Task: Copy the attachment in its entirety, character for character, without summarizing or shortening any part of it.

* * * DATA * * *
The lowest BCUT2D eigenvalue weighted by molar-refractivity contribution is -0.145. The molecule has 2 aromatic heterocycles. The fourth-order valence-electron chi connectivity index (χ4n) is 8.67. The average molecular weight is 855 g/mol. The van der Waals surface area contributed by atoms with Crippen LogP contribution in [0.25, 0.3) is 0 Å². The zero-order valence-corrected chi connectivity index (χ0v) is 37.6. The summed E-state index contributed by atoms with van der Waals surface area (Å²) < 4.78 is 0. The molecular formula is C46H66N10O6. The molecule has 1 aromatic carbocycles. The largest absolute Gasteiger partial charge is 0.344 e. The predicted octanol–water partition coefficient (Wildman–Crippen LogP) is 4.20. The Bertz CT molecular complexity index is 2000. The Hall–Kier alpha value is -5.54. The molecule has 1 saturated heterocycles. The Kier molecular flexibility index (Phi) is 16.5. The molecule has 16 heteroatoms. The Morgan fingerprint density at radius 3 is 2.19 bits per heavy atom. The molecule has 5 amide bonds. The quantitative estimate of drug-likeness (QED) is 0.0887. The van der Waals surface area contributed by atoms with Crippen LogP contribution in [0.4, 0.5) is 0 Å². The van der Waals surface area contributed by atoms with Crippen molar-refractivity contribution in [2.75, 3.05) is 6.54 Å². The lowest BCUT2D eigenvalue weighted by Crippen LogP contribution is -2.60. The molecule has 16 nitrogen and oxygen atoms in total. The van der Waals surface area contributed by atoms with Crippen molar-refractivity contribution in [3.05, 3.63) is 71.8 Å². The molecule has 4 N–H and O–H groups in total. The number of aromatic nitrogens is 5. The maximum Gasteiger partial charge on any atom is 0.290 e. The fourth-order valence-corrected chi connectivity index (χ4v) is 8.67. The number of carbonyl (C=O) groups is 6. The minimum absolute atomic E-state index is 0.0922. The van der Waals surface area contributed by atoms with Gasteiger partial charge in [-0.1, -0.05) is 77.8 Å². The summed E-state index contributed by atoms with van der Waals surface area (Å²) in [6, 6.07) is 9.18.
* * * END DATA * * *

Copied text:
The lowest BCUT2D eigenvalue weighted by molar-refractivity contribution is -0.145. The molecule has 2 aromatic heterocycles. The fourth-order valence-electron chi connectivity index (χ4n) is 8.67. The average molecular weight is 855 g/mol. The van der Waals surface area contributed by atoms with Crippen LogP contribution in [0.25, 0.3) is 0 Å². The zero-order valence-corrected chi connectivity index (χ0v) is 37.6. The summed E-state index contributed by atoms with van der Waals surface area (Å²) < 4.78 is 0. The molecular formula is C46H66N10O6. The molecule has 1 aromatic carbocycles. The largest absolute Gasteiger partial charge is 0.344 e. The predicted octanol–water partition coefficient (Wildman–Crippen LogP) is 4.20. The Bertz CT molecular complexity index is 2000. The Hall–Kier alpha value is -5.54. The molecule has 1 saturated heterocycles. The Kier molecular flexibility index (Phi) is 16.5. The molecule has 16 heteroatoms. The Morgan fingerprint density at radius 3 is 2.19 bits per heavy atom. The molecule has 5 amide bonds. The quantitative estimate of drug-likeness (QED) is 0.0887. The van der Waals surface area contributed by atoms with Crippen LogP contribution in [0.4, 0.5) is 0 Å². The van der Waals surface area contributed by atoms with Crippen molar-refractivity contribution in [2.75, 3.05) is 6.54 Å². The lowest BCUT2D eigenvalue weighted by Crippen LogP contribution is -2.60. The molecule has 16 nitrogen and oxygen atoms in total. The van der Waals surface area contributed by atoms with Crippen molar-refractivity contribution in [3.05, 3.63) is 71.8 Å². The molecule has 4 N–H and O–H groups in total. The number of aromatic nitrogens is 5. The maximum Gasteiger partial charge on any atom is 0.290 e. The fourth-order valence-corrected chi connectivity index (χ4v) is 8.67. The number of carbonyl (C=O) groups is 6. The minimum absolute atomic E-state index is 0.0922. The van der Waals surface area contributed by atoms with Gasteiger partial charge in [-0.1, -0.05) is 77.8 Å². The summed E-state index contributed by atoms with van der Waals surface area (Å²) in [6, 6.07) is 9.18.